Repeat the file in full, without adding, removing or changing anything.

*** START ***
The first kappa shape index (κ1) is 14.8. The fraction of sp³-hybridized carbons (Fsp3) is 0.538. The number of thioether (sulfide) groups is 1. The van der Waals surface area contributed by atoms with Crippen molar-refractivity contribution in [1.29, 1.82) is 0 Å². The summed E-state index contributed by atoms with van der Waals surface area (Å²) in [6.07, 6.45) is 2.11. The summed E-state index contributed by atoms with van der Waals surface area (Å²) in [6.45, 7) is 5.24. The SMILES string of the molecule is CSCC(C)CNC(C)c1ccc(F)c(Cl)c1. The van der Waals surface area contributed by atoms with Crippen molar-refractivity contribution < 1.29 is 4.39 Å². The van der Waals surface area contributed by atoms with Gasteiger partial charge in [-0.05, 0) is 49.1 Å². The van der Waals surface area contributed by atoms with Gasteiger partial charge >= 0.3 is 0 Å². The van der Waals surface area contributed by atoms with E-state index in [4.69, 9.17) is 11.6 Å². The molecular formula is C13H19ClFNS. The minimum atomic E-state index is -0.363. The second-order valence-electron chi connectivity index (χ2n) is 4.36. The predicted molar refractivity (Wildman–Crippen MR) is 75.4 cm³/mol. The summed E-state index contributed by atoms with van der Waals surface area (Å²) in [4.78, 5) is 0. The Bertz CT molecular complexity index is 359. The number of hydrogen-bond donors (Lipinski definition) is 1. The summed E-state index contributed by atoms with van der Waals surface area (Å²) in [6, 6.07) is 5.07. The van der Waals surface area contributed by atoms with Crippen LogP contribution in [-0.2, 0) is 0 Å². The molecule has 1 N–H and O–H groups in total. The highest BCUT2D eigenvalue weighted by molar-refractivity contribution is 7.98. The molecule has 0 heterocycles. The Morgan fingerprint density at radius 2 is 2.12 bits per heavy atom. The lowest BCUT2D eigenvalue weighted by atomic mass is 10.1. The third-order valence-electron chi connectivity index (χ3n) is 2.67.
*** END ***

The first kappa shape index (κ1) is 14.8. The fraction of sp³-hybridized carbons (Fsp3) is 0.538. The number of thioether (sulfide) groups is 1. The van der Waals surface area contributed by atoms with Crippen molar-refractivity contribution in [1.29, 1.82) is 0 Å². The summed E-state index contributed by atoms with van der Waals surface area (Å²) in [6.07, 6.45) is 2.11. The summed E-state index contributed by atoms with van der Waals surface area (Å²) in [6.45, 7) is 5.24. The SMILES string of the molecule is CSCC(C)CNC(C)c1ccc(F)c(Cl)c1. The van der Waals surface area contributed by atoms with Crippen molar-refractivity contribution < 1.29 is 4.39 Å². The van der Waals surface area contributed by atoms with Gasteiger partial charge in [-0.05, 0) is 49.1 Å². The van der Waals surface area contributed by atoms with Gasteiger partial charge >= 0.3 is 0 Å². The van der Waals surface area contributed by atoms with E-state index in [4.69, 9.17) is 11.6 Å². The molecular formula is C13H19ClFNS. The minimum atomic E-state index is -0.363. The second-order valence-electron chi connectivity index (χ2n) is 4.36. The predicted molar refractivity (Wildman–Crippen MR) is 75.4 cm³/mol. The summed E-state index contributed by atoms with van der Waals surface area (Å²) in [4.78, 5) is 0. The Bertz CT molecular complexity index is 359. The number of hydrogen-bond donors (Lipinski definition) is 1. The summed E-state index contributed by atoms with van der Waals surface area (Å²) in [6, 6.07) is 5.07. The van der Waals surface area contributed by atoms with Crippen LogP contribution in [-0.2, 0) is 0 Å². The molecule has 1 N–H and O–H groups in total. The highest BCUT2D eigenvalue weighted by molar-refractivity contribution is 7.98. The molecule has 0 heterocycles. The Morgan fingerprint density at radius 2 is 2.12 bits per heavy atom. The lowest BCUT2D eigenvalue weighted by atomic mass is 10.1. The third-order valence-electron chi connectivity index (χ3n) is 2.67.